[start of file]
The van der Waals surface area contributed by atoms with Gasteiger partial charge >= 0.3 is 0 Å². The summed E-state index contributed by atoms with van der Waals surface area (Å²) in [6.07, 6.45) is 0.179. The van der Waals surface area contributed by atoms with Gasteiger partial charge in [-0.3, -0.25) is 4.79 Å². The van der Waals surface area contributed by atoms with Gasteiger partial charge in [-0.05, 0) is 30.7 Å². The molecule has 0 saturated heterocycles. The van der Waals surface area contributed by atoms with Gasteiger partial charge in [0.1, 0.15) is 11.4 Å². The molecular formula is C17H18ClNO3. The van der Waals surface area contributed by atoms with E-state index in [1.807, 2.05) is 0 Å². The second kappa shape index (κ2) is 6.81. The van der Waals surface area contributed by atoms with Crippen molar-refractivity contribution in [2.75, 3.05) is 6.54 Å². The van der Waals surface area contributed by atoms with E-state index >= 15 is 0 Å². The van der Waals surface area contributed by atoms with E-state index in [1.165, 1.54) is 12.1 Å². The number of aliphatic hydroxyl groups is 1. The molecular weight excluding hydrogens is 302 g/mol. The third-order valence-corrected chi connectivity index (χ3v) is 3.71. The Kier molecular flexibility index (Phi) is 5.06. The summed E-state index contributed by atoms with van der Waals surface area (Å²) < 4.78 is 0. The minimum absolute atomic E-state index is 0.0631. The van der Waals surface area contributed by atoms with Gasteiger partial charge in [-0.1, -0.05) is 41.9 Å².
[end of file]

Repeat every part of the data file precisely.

The van der Waals surface area contributed by atoms with Gasteiger partial charge >= 0.3 is 0 Å². The summed E-state index contributed by atoms with van der Waals surface area (Å²) in [6.07, 6.45) is 0.179. The van der Waals surface area contributed by atoms with Gasteiger partial charge in [-0.3, -0.25) is 4.79 Å². The van der Waals surface area contributed by atoms with Gasteiger partial charge in [-0.05, 0) is 30.7 Å². The molecule has 0 saturated heterocycles. The van der Waals surface area contributed by atoms with Gasteiger partial charge in [0.1, 0.15) is 11.4 Å². The molecular formula is C17H18ClNO3. The van der Waals surface area contributed by atoms with E-state index in [1.807, 2.05) is 0 Å². The second kappa shape index (κ2) is 6.81. The van der Waals surface area contributed by atoms with Crippen molar-refractivity contribution in [2.75, 3.05) is 6.54 Å². The van der Waals surface area contributed by atoms with E-state index >= 15 is 0 Å². The van der Waals surface area contributed by atoms with E-state index in [1.165, 1.54) is 12.1 Å². The number of aliphatic hydroxyl groups is 1. The molecular weight excluding hydrogens is 302 g/mol. The third-order valence-corrected chi connectivity index (χ3v) is 3.71. The Kier molecular flexibility index (Phi) is 5.06. The summed E-state index contributed by atoms with van der Waals surface area (Å²) < 4.78 is 0. The minimum absolute atomic E-state index is 0.0631. The van der Waals surface area contributed by atoms with Gasteiger partial charge in [-0.1, -0.05) is 41.9 Å².